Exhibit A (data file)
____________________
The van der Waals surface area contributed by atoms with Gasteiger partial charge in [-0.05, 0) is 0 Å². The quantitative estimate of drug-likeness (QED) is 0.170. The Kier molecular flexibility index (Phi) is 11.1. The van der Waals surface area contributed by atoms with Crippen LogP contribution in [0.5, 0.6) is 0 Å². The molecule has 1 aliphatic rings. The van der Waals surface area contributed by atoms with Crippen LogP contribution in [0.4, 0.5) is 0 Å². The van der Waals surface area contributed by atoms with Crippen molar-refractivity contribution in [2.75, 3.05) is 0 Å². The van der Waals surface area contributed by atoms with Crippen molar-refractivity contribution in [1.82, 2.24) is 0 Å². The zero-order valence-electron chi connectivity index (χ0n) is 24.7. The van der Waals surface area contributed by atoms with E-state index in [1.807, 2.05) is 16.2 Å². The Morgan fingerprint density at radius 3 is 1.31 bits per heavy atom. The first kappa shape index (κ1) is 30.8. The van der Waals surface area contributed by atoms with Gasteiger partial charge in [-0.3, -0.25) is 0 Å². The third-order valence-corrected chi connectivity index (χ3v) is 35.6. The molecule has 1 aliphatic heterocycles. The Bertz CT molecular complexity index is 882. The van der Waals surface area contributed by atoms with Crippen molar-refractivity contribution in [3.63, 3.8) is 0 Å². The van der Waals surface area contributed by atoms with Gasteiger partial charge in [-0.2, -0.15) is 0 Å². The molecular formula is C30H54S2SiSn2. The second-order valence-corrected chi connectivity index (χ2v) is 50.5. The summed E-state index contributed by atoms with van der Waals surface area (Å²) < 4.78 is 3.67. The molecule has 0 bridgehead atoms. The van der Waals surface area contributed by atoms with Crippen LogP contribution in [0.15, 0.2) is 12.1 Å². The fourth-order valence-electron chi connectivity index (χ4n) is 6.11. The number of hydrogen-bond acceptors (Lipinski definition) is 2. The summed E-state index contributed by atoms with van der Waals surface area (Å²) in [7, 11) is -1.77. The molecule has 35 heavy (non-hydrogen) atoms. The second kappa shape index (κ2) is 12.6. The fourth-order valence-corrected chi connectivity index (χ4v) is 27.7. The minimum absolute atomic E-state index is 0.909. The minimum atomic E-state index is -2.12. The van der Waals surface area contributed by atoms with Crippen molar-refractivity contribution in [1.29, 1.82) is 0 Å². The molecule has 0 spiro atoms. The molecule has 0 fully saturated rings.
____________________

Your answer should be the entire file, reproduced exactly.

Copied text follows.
The van der Waals surface area contributed by atoms with Gasteiger partial charge in [-0.05, 0) is 0 Å². The quantitative estimate of drug-likeness (QED) is 0.170. The Kier molecular flexibility index (Phi) is 11.1. The van der Waals surface area contributed by atoms with Crippen LogP contribution in [0.5, 0.6) is 0 Å². The molecule has 1 aliphatic rings. The van der Waals surface area contributed by atoms with Crippen LogP contribution in [0.4, 0.5) is 0 Å². The van der Waals surface area contributed by atoms with Crippen molar-refractivity contribution in [2.75, 3.05) is 0 Å². The van der Waals surface area contributed by atoms with Crippen molar-refractivity contribution in [1.82, 2.24) is 0 Å². The zero-order valence-electron chi connectivity index (χ0n) is 24.7. The van der Waals surface area contributed by atoms with E-state index in [1.807, 2.05) is 16.2 Å². The Morgan fingerprint density at radius 3 is 1.31 bits per heavy atom. The first kappa shape index (κ1) is 30.8. The van der Waals surface area contributed by atoms with Gasteiger partial charge in [-0.3, -0.25) is 0 Å². The third-order valence-corrected chi connectivity index (χ3v) is 35.6. The molecule has 1 aliphatic heterocycles. The Bertz CT molecular complexity index is 882. The van der Waals surface area contributed by atoms with Crippen molar-refractivity contribution in [3.63, 3.8) is 0 Å². The van der Waals surface area contributed by atoms with Gasteiger partial charge in [-0.2, -0.15) is 0 Å². The molecular formula is C30H54S2SiSn2. The second-order valence-corrected chi connectivity index (χ2v) is 50.5. The summed E-state index contributed by atoms with van der Waals surface area (Å²) < 4.78 is 3.67. The molecule has 0 bridgehead atoms. The van der Waals surface area contributed by atoms with Crippen LogP contribution in [0.15, 0.2) is 12.1 Å². The fourth-order valence-electron chi connectivity index (χ4n) is 6.11. The number of hydrogen-bond acceptors (Lipinski definition) is 2. The summed E-state index contributed by atoms with van der Waals surface area (Å²) in [7, 11) is -1.77. The molecule has 35 heavy (non-hydrogen) atoms. The second kappa shape index (κ2) is 12.6. The fourth-order valence-corrected chi connectivity index (χ4v) is 27.7. The minimum absolute atomic E-state index is 0.909. The minimum atomic E-state index is -2.12. The van der Waals surface area contributed by atoms with Crippen molar-refractivity contribution in [1.29, 1.82) is 0 Å². The molecule has 0 spiro atoms. The molecule has 0 fully saturated rings.